Maybe students are not ready for school yet, or ever.
“It’s not two weeks into the semester and I’m already dreading the work” and “Can I just fast forward to the end of the semester because this whole school thing is getting old,” are only some of the posts my colleagues and friends have been posting on Facebook and Twitter lately.
And as one of them accurately pointed out, it’s indeed barely two weeks into the semester, but we as students are still unmotivated.
The workload is about to increase, free time will become more and more of a luxury and in the blink of an eye, we’ll find ourselves crowding the library studying for midterms.
It can be extremely difficult to find motivation necessary for completing long-term tasks, like getting good grades this semester, or studying for the GRE or any other type of work that requires commitment. It is even harder to do so when one is a young adult, looking to live life before it gets way busier.
But then, there are those who are a lot older than we are and who have managed to defy obstacles and find the drive to complete mind-blowing tasks, despite of their age, gender, schooling or any other type of limitation.
Of these is Diana Nyad, who swam 110 miles from Cuba to Florida without the use of a shark cage less nine days ago.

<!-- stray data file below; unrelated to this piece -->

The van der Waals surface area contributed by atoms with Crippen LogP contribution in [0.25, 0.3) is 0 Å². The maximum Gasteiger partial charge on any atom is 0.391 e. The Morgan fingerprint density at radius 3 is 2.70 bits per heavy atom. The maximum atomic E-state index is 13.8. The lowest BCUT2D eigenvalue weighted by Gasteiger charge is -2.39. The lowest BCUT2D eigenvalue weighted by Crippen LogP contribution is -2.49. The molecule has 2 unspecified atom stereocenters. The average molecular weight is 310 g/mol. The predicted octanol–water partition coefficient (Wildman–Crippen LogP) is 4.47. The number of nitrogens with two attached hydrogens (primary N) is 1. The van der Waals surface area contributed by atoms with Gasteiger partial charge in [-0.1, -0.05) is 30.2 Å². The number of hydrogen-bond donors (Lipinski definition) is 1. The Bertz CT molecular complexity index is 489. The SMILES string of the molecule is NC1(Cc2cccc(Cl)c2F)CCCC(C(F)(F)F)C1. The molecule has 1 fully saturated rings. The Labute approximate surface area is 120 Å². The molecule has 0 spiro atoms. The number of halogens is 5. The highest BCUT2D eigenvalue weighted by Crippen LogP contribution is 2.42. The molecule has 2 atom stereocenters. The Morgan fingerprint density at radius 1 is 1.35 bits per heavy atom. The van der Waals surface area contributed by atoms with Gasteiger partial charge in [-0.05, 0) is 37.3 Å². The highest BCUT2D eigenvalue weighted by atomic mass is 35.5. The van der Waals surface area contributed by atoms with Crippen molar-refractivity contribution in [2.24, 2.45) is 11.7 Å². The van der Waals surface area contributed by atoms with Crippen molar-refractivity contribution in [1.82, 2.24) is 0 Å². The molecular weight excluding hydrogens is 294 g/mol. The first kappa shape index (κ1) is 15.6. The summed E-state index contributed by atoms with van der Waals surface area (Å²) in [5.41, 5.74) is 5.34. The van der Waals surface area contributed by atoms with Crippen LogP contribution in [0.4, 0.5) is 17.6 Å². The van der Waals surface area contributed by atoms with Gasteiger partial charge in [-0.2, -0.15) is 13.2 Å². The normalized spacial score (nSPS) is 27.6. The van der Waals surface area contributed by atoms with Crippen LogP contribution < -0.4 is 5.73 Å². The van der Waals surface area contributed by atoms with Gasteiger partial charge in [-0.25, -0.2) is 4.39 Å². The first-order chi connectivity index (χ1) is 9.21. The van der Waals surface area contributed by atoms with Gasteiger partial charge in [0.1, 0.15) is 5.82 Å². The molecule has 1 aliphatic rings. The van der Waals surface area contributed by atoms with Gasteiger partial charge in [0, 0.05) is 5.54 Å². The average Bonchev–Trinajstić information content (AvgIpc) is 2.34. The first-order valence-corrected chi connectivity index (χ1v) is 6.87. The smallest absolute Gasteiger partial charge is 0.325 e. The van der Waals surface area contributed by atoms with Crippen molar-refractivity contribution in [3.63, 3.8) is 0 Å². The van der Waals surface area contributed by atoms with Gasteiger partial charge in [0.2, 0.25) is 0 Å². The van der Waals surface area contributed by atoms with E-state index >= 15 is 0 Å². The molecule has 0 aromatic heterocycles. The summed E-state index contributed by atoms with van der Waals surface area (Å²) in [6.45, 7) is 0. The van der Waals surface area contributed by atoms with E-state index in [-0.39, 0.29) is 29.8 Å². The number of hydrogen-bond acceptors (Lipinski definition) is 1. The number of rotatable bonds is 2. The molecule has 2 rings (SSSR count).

The 64-year-old said her 53-hour swim had concluded a life-long dream of hers, and by that did something no other man, or woman, has managed to do.
It was her fifth try.
We college students, including myself, sometimes give up without even trying. We make excuses to ourselves and those around us to make us feel better about not finishing – or starting – whatever it is we were supposed to do.
At times of similar desperation, taking a look at all the people who accomplished “impossible” dreams can give us just the boost we need to get us going. It can either do that, or it can just shame us into getting the job done, because after all, we are young and capable.
I’m not saying you should set a life-long goal of winning a battle with a bear in the forest someday. What I am saying is that finishing a relatively easy job, like finishing homework, seems a lot more doable after learning about other people’s achievements.
What I sometimes personally do, if you’re really interested in knowing, when I hit these roadblocks along the way of my goal is just divide it to smaller, more workable mini-goals. After all, Nyad didn’t wake up one day, put on a swimming suit, and headed to the ocean. She worked her way up, and she succeeded.
It’s easy to get frustrated with school homework, meetings, activities, projects, test, etc. These are all overwhelming aspects of every student’s life, and they tend to suck people into their abyss. The only way to deal with it, I believe, is to just embrace it one aspect at a time, and hope you make it through in one piece.